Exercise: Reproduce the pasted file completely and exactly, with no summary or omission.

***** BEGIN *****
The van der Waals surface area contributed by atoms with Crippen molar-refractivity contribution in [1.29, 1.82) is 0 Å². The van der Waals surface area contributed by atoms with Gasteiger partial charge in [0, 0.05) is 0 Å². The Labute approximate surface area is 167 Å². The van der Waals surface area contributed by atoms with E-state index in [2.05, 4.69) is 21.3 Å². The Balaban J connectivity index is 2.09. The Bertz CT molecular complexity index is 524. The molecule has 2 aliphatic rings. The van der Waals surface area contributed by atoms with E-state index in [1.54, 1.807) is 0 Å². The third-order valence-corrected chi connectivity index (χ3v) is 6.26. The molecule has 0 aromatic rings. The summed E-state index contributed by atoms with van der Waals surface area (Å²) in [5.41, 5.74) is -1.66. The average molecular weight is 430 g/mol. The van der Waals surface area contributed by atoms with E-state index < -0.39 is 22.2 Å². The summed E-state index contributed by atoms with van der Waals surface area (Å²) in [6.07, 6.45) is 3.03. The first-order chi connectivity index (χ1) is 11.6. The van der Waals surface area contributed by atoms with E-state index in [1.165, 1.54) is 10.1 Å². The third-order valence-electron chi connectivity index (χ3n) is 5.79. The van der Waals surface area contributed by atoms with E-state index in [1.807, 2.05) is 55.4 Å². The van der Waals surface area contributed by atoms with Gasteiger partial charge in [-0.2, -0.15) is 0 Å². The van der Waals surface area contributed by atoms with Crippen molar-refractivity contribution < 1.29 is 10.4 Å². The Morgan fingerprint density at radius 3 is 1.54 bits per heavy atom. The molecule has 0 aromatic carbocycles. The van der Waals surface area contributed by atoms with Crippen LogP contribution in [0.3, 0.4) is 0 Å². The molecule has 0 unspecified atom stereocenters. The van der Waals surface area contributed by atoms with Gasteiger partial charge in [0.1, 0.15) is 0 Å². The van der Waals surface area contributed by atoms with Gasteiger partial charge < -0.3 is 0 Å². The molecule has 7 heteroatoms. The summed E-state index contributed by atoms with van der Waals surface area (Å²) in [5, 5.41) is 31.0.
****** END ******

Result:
The van der Waals surface area contributed by atoms with Crippen molar-refractivity contribution in [1.29, 1.82) is 0 Å². The van der Waals surface area contributed by atoms with Gasteiger partial charge in [0, 0.05) is 0 Å². The Labute approximate surface area is 167 Å². The van der Waals surface area contributed by atoms with E-state index in [2.05, 4.69) is 21.3 Å². The Balaban J connectivity index is 2.09. The Bertz CT molecular complexity index is 524. The molecule has 2 aliphatic rings. The van der Waals surface area contributed by atoms with E-state index in [1.54, 1.807) is 0 Å². The third-order valence-corrected chi connectivity index (χ3v) is 6.26. The molecule has 0 aromatic rings. The summed E-state index contributed by atoms with van der Waals surface area (Å²) in [5.41, 5.74) is -1.66. The average molecular weight is 430 g/mol. The van der Waals surface area contributed by atoms with E-state index < -0.39 is 22.2 Å². The summed E-state index contributed by atoms with van der Waals surface area (Å²) in [6.07, 6.45) is 3.03. The first-order chi connectivity index (χ1) is 11.6. The van der Waals surface area contributed by atoms with E-state index in [1.165, 1.54) is 10.1 Å². The third-order valence-electron chi connectivity index (χ3n) is 5.79. The van der Waals surface area contributed by atoms with E-state index in [1.807, 2.05) is 55.4 Å². The van der Waals surface area contributed by atoms with Gasteiger partial charge in [-0.2, -0.15) is 0 Å². The van der Waals surface area contributed by atoms with Crippen molar-refractivity contribution < 1.29 is 10.4 Å². The Morgan fingerprint density at radius 3 is 1.54 bits per heavy atom. The molecule has 0 aromatic carbocycles. The van der Waals surface area contributed by atoms with Crippen LogP contribution in [0.3, 0.4) is 0 Å². The molecule has 0 unspecified atom stereocenters. The van der Waals surface area contributed by atoms with Gasteiger partial charge in [0.1, 0.15) is 0 Å². The van der Waals surface area contributed by atoms with Gasteiger partial charge < -0.3 is 0 Å². The molecule has 7 heteroatoms. The summed E-state index contributed by atoms with van der Waals surface area (Å²) in [5, 5.41) is 31.0.